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It’s all about the hair

Tags: hair women gender

Did you know that there is an Emoji Sub-committee? There is an organisation that (Unicode) which is responsible for approving all new emojis and makes sure the symbols are compatible across platforms. So that what you send on your Android phone is the same as what your friend sees on their iPhone.

So there is a sub-committee. Naturally. And these little symbols and images, billions of which are sent each day, are more important than you think. They are little culture setters, each telling a little story. They might be Gender-neutral but they’re not value-neutral. But creating gender-neutral emojis is easier said than done. They kept coming up against a significant problem. Hair.

Paul Hunt, a designer on the aforementioned sub-committee, “found that when working with such a small image, hair became the most significant gender identifier. His Women had longer hair, his men short hair, and his gender-inclusive emojis sported wavy hair that flared just below the ears.”1

In a split second we can, by looking at a little drawn character with hair, know which gender it is supposed to be. Hair, of different lengths and styles, is the most significant signifier, the most critical symbol.

Which is pretty much what Paul argued 2000 years ago. The sex binary is nothing, if not stubbornly rooted in the human DNA.

13 Judge for yourselves: Is it proper for a woman to pray to God with her head uncovered? 14 Does not the very nature of things teach you that if a man has long hair, it is a disgrace to him, 15 but that if a woman has long hair, it is her glory? For long hair is given to her as a covering. 16 If anyone wants to be contentious about this, we have no other practice—nor do the churches of God.

1 Corinthians 11:13-16

There is a rootedness into nature and the foundation of Genesis 1:27 that is important to preserve and try as progressives might still works incredibly well. It is, it seems, all in the hair.

If we can still do that, if we can still tell at a moment’s glance the gender of a person then we can, without too much difficulty continue to observe the principle Paul outlines here. Instead of becoming strange and confusing it becomes helpful and illuminating. As Andrew Wilson explains,

Back to 1 Corinthians 11, and we first need to ask the question: what did the physical symbols Paul is talking about represent in first century Greco-Roman culture? And although there are all sorts of suggestions, the most likely answers seem to be that the symbols in question – covered heads for women, uncovered heads for men – indicated three things: (1) that gender distinctions were preserved, with men looking like men and women looking like women; (2) that both sexes had appropriate regard for their “head” (so, men honoured Christ and women honoured their husbands); and (3) that married women were not sexually available. Within first century culture, the symbols Paul is talking about in this chapter “meant” some combination of those three things. And failing to dress this way risked bringing dishonour to others, a distraction to the angels, and dishonour to God.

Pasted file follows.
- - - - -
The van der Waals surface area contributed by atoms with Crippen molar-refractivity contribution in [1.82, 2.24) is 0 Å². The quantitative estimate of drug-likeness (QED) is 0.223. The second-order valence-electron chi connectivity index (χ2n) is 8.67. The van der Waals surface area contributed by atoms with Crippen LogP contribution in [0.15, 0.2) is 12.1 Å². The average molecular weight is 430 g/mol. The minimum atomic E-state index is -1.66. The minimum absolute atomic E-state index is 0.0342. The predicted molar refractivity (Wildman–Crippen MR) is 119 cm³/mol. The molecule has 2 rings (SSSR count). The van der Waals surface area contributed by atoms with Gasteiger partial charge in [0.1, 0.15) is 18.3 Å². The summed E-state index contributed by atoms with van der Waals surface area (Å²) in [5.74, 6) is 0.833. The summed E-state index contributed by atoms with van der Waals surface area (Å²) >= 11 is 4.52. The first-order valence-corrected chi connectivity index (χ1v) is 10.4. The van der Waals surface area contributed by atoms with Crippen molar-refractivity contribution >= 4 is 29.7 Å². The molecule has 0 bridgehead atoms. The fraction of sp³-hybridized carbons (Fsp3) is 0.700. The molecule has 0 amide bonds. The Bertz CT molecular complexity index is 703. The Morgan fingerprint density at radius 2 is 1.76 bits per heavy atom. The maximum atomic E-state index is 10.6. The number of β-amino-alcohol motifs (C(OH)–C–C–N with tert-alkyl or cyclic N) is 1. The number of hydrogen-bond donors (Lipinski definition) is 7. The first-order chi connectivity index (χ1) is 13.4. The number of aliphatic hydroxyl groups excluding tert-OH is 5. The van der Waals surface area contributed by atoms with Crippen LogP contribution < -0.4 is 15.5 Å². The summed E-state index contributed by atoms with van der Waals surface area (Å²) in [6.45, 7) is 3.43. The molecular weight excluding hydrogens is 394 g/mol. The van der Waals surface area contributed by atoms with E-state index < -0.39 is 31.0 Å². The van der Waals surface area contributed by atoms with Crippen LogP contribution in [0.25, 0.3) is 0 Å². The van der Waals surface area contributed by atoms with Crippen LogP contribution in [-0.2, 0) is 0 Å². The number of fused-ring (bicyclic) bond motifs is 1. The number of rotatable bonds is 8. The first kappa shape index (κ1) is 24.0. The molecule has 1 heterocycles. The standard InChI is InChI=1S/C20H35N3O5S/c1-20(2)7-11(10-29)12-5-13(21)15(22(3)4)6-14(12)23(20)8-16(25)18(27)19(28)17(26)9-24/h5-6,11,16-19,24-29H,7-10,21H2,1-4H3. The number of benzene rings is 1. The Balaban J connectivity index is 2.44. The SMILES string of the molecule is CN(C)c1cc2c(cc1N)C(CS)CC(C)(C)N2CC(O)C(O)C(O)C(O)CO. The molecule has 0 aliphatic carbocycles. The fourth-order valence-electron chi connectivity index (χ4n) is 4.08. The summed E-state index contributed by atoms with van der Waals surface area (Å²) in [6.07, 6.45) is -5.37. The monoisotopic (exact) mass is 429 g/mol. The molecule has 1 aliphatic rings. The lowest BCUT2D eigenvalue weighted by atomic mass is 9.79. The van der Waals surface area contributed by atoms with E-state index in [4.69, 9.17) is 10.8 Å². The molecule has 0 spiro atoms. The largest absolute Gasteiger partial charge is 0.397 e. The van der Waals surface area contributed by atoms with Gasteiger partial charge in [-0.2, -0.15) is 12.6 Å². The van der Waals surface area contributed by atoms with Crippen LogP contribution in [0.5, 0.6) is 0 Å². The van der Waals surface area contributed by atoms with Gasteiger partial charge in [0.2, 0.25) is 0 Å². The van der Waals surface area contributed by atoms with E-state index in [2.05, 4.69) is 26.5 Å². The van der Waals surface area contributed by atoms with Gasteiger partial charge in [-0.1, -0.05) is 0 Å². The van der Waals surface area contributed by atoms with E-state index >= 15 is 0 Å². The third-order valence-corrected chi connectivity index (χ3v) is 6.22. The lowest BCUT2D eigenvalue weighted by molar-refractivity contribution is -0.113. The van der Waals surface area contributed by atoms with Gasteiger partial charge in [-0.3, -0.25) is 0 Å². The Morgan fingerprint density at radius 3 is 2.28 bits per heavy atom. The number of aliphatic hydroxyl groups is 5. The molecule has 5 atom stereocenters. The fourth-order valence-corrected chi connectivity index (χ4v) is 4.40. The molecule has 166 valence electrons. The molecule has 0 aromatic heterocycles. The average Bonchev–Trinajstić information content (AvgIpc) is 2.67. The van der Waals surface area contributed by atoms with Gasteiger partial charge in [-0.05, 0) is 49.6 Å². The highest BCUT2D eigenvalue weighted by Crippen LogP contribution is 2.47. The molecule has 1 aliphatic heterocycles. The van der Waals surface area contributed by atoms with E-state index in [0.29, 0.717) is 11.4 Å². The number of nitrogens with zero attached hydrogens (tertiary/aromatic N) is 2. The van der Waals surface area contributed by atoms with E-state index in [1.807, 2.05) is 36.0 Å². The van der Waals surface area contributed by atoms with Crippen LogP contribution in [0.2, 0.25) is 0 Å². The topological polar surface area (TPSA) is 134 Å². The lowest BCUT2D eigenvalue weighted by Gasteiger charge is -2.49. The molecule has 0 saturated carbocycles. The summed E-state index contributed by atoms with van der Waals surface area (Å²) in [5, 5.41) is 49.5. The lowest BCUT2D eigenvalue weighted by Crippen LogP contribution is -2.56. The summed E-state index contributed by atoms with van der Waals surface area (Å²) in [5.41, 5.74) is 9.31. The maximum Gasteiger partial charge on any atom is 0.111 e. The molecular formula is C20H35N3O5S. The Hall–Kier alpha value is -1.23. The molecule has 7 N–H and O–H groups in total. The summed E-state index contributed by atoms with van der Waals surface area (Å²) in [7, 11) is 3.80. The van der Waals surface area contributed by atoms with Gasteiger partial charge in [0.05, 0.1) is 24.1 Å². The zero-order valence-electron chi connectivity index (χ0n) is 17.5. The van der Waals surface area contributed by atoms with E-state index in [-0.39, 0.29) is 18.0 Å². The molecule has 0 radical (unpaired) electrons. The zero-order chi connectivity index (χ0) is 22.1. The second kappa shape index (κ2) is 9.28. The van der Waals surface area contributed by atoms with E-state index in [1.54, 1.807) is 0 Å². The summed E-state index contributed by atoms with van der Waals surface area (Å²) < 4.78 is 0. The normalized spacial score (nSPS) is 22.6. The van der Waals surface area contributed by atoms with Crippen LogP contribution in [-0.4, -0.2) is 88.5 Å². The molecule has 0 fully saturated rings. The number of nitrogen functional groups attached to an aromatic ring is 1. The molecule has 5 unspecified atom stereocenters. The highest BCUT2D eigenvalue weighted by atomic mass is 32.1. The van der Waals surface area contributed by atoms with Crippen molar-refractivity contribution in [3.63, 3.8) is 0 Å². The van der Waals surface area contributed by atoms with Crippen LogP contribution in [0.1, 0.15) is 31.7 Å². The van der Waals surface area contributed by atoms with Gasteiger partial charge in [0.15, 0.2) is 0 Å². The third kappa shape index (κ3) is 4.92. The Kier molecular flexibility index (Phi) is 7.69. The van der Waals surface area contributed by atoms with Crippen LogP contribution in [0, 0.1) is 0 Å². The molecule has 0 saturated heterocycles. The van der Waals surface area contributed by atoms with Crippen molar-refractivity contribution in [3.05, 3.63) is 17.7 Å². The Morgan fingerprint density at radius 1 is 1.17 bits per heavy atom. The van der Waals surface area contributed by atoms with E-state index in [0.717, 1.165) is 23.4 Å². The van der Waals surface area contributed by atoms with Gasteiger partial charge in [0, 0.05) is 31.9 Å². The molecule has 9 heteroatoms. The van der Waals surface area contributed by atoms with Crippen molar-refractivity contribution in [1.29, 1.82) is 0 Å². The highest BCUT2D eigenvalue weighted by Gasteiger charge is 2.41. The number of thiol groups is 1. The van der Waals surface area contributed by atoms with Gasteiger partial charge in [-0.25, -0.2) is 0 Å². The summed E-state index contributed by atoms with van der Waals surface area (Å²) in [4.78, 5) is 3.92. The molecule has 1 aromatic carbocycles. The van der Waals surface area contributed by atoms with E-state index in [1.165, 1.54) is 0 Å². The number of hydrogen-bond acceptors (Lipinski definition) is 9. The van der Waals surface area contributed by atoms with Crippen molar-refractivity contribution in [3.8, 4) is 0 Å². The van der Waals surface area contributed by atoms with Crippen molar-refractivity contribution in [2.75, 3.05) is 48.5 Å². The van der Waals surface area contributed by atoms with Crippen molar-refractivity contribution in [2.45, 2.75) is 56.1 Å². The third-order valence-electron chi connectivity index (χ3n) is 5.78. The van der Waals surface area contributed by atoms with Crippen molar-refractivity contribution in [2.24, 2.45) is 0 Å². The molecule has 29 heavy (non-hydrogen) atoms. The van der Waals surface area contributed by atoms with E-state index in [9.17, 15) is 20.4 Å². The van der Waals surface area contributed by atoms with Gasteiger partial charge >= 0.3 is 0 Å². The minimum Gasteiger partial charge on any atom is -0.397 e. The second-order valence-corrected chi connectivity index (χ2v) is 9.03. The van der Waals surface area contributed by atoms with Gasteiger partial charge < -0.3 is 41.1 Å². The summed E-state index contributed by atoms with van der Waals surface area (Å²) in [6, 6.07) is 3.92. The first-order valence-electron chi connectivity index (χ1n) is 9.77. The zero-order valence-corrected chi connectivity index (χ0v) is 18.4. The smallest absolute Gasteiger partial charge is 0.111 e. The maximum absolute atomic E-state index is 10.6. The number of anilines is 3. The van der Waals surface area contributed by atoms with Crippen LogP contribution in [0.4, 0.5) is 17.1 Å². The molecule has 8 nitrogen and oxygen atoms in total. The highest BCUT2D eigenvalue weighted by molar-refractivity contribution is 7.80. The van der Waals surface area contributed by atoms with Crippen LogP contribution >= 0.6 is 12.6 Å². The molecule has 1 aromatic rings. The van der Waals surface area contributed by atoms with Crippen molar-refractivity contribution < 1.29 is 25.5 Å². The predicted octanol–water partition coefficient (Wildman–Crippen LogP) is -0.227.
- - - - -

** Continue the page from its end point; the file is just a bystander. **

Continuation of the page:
So, to live under the authority of God in Scripture requires symbolically translating Paul’s instructions into our own cultures. In much of the Middle East, that will mean doing exactly what Paul told the Corinthians to do: women covering their heads, and men not covering their heads. In the UK today, though, women use their attire to indicate femininity, honour for their husbands and sexual fidelity in different ways (so if my wife Rachel is praying or prophesying in a church meeting, she doesn’t have to look like she’s walked out of Pride and Prejudice, but she shouldn’t look like she’s walked out of Ibiza Uncovered, either.) And for men in my world, looking like Bob Marley doesn’t mean you’re undermining God-given gender distinctives; looking like Eddie Izzard, on the other hand, probably does. So in the church I’m part of, men can pray and prophesy if they’re wearing a cap or a hat – but not if they’re wearing lipstick or a dress.

Symbolic translation means changing the sign to preserve the thing signified. 2


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It’s all about the hair


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